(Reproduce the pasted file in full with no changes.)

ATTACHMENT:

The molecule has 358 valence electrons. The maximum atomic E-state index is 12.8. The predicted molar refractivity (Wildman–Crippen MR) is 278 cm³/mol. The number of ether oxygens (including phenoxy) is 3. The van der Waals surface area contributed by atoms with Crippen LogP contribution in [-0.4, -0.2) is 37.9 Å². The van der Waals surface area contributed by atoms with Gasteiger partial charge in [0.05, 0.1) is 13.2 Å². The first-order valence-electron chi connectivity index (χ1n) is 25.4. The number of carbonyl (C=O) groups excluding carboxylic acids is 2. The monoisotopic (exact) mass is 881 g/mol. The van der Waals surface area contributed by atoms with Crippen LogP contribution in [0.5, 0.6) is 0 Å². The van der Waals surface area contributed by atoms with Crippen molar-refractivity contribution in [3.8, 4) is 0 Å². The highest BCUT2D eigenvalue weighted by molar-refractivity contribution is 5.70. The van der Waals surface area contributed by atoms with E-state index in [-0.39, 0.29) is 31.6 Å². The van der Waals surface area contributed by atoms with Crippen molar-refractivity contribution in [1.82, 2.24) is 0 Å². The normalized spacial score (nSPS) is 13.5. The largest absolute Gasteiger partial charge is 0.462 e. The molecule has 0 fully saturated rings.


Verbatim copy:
The molecule has 358 valence electrons. The maximum atomic E-state index is 12.8. The predicted molar refractivity (Wildman–Crippen MR) is 278 cm³/mol. The number of ether oxygens (including phenoxy) is 3. The van der Waals surface area contributed by atoms with Crippen LogP contribution in [-0.4, -0.2) is 37.9 Å². The van der Waals surface area contributed by atoms with Gasteiger partial charge in [0.05, 0.1) is 13.2 Å². The first-order valence-electron chi connectivity index (χ1n) is 25.4. The number of carbonyl (C=O) groups excluding carboxylic acids is 2. The monoisotopic (exact) mass is 881 g/mol. The van der Waals surface area contributed by atoms with Crippen LogP contribution in [0.5, 0.6) is 0 Å². The van der Waals surface area contributed by atoms with Crippen molar-refractivity contribution in [3.8, 4) is 0 Å². The highest BCUT2D eigenvalue weighted by molar-refractivity contribution is 5.70. The van der Waals surface area contributed by atoms with E-state index in [-0.39, 0.29) is 31.6 Å². The van der Waals surface area contributed by atoms with Crippen molar-refractivity contribution in [1.82, 2.24) is 0 Å². The normalized spacial score (nSPS) is 13.5. The largest absolute Gasteiger partial charge is 0.462 e. The molecule has 0 fully saturated rings.